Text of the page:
Unlike other spiders that build webs, species of wolf spiders hunt down their prey (insects and other small arthropods) instead. This is why many people consider them as good pest control in gardens and backyards. Especially since they find it easy to camouflage with their colour by blending in with tree bark and leaf litter.

Wolf spiders are brown or grey and they have a chevron pattern on their backs. They are found throughout Australia and are one of many commonly residing in urban areas. Most of them live in and around basements, lofts, sheds, and garages.

Female wolf spiders are found to have unique parental behaviour by carrying their egg sacs and spiderlings on their backs by attaching them to their spinnerets .

The venom of the wolf spider bite can cause pain, swelling at the site of the bite, nausea, and vomiting. In rare cases, the bite gives a deep wound that may lead to a severe infection.

Fortunately, the venom of the wolf spider is not usually fatal to humans. However, it is still important to seek medical attention if you are bitten by one of these spiders. This is because some people may be allergic to the venom.

Mouse Spider

Don’t let this spider’s name fool you. The mouse spider is another spider in Australia to look out for. These spiders got their name as people once thought they could burrow as deep as mice do. While they do not meet the one-metre depth of mice, the 30 cm depth is highly unusual for spiders.

Mouse spiders are brown or black and they have a cylindrical shape. Their appearance is also quite large and chunky.

The venom of the mouse spider can cause pain and swell at the site of the bite. Nausea and vomiting are included in the symptoms of a mouse spider bite. 

In truth, the venom from this spider is right up there with the Sydney funnel-web spider. However, there haven’t been many reported serious cases with these bites. This may be because these spiders use less venom. At the same time, they sometimes dry bite, failing to release any venom in the process.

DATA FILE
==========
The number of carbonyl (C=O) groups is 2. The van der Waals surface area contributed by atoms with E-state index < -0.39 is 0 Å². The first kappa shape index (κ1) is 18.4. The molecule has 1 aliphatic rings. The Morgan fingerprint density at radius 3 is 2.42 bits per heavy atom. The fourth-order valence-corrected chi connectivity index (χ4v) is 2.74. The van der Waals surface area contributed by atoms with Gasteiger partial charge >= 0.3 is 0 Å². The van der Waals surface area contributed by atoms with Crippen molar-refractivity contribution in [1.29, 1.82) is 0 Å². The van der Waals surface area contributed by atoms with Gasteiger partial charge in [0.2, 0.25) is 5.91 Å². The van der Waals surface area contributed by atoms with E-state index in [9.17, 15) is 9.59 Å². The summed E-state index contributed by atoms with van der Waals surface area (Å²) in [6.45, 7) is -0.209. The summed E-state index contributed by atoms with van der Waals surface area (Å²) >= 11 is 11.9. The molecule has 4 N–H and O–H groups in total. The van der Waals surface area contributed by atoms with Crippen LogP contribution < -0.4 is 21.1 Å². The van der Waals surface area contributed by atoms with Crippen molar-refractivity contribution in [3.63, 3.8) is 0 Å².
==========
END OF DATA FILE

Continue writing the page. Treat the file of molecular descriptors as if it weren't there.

The antivenom used for the funnel web spider is as effective for this type of venom. Regardless of these first aid practices in place, it is still best to seek immediate medical care if bitten by this spider.

Funnel-Web Spider

The funnel-web spider is another Australian spider that is related to the Sydney funnel-web spider. These spiders are found in eastern Australian forests, particularly around the Sydney region.

The funnel-web spider is black with a glossy carapace. They are also quite large, with a body length of one centimetre and a leg span of up to 5 centimetres.

The venom of these spiders attacks the nervous system, which causes muscle spasms and paralysis. In some cases, the venom can also cause nausea and vomiting.

Other Spiders In Australia

White Tailed Spider

This has been a controversial species in Australia because some of the cases claimed that their bites caused ulcers on the skin. However, a recent study opposes this and states that skin ulceration is not a common outcome of White-tailed Spider bite. Initial burning pain, swelling, and itchiness may be the possible effects of their bites.

White-tailed spiders are dark reddish to grey, the shapes of their bodies form a cigar, and their legs have brown bands.

Trapdoor Spider

Most species under this family have a brown to dark brown colour and can make a door for their burrows. Some are found in Eastern Australia, New South Wales, Victoria, and Sydney. The diet consists mainly of insects such as crickets, moths, beetles, and grasshoppers.

Like most insect bites, local pain and swelling may be felt which an ice pack may relieve.

Huntsman Spiders

Huntsman spiders are the popular long-legged, hairy tarantulas that are found on house walls, bark, rocks, and crevices. Experts do not consider it dangerous since their bites may only cause local pain.

Treat Each Spider Bite as a Serious Instance

Many dangerous and venomous spiders in Australia can cause significant harm and even death. This is why local gov from each state and city released a warning and provided instructions on first aid management.

Even with some spider venom being fatal though, it rarely results in death if the right care is given. Antivenom has been developed for many, if not all, spider venom. Despite that, every spider bite should be treated as a serious instance. 

If you or someone you know has been bitten by a spider, take them to seek medical care immediately. Additionally, keep a look out for the dangerous Australian spiders we listed above. It just might save a life one day. 

As always, being prepared is the key to success. Even if you don’t live in Australia, you may find yourself there one day. At the same time, the world has no short supply of venomous spiders.

The best way to prepare for spider bites is by equipping yourself with the right first aid skills and knowledge. Take CPR First Aid’s Liverpool courses today.

Share:

Facebook
Twitter
LinkedIn
WhatsApp
Pinterest
Email

More Posts

The answer is simple: DRSABCD is an easy way to remember the order of first aid steps when someone is injured.

What does DRSABCD stand for?

Imagine you are at work and someone falls ill. What should you do? Well, the answer may be simpler than you think – according to